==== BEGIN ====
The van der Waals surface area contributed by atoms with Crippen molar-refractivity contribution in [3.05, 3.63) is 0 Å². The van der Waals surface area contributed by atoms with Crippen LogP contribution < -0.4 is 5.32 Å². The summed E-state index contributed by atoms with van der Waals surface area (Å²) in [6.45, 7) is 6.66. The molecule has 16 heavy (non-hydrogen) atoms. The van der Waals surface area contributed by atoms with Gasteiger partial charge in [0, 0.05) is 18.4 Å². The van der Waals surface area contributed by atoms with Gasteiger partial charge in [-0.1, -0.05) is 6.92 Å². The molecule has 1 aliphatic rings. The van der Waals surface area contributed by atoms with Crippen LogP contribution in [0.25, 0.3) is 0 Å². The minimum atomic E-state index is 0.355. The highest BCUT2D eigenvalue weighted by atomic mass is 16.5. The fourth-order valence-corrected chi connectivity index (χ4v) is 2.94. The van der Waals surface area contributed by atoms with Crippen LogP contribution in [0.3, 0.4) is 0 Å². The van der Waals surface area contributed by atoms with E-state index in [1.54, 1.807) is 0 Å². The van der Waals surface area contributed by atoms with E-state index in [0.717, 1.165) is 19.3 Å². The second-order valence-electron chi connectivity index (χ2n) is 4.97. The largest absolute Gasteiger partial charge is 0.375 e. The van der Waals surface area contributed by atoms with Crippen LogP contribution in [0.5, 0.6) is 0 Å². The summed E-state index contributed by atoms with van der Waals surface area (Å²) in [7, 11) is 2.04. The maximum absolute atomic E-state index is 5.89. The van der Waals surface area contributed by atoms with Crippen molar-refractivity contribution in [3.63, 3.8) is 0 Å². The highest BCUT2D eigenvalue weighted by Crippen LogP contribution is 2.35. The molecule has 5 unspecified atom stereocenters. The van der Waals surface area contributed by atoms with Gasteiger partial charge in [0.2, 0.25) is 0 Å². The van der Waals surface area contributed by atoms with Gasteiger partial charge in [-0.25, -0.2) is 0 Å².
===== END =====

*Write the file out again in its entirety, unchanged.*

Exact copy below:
The van der Waals surface area contributed by atoms with Crippen molar-refractivity contribution in [3.05, 3.63) is 0 Å². The van der Waals surface area contributed by atoms with Crippen LogP contribution < -0.4 is 5.32 Å². The summed E-state index contributed by atoms with van der Waals surface area (Å²) in [6.45, 7) is 6.66. The molecule has 16 heavy (non-hydrogen) atoms. The van der Waals surface area contributed by atoms with Gasteiger partial charge in [0, 0.05) is 18.4 Å². The van der Waals surface area contributed by atoms with Gasteiger partial charge in [-0.1, -0.05) is 6.92 Å². The molecule has 1 aliphatic rings. The van der Waals surface area contributed by atoms with Crippen LogP contribution in [0.25, 0.3) is 0 Å². The minimum atomic E-state index is 0.355. The highest BCUT2D eigenvalue weighted by atomic mass is 16.5. The fourth-order valence-corrected chi connectivity index (χ4v) is 2.94. The van der Waals surface area contributed by atoms with Crippen LogP contribution in [0.3, 0.4) is 0 Å². The van der Waals surface area contributed by atoms with E-state index in [1.54, 1.807) is 0 Å². The van der Waals surface area contributed by atoms with E-state index in [0.717, 1.165) is 19.3 Å². The second-order valence-electron chi connectivity index (χ2n) is 4.97. The largest absolute Gasteiger partial charge is 0.375 e. The van der Waals surface area contributed by atoms with Crippen LogP contribution in [0.5, 0.6) is 0 Å². The summed E-state index contributed by atoms with van der Waals surface area (Å²) in [7, 11) is 2.04. The maximum absolute atomic E-state index is 5.89. The van der Waals surface area contributed by atoms with Crippen molar-refractivity contribution in [3.63, 3.8) is 0 Å². The highest BCUT2D eigenvalue weighted by Crippen LogP contribution is 2.35. The molecule has 5 unspecified atom stereocenters. The van der Waals surface area contributed by atoms with Gasteiger partial charge in [0.2, 0.25) is 0 Å². The van der Waals surface area contributed by atoms with Gasteiger partial charge in [-0.25, -0.2) is 0 Å².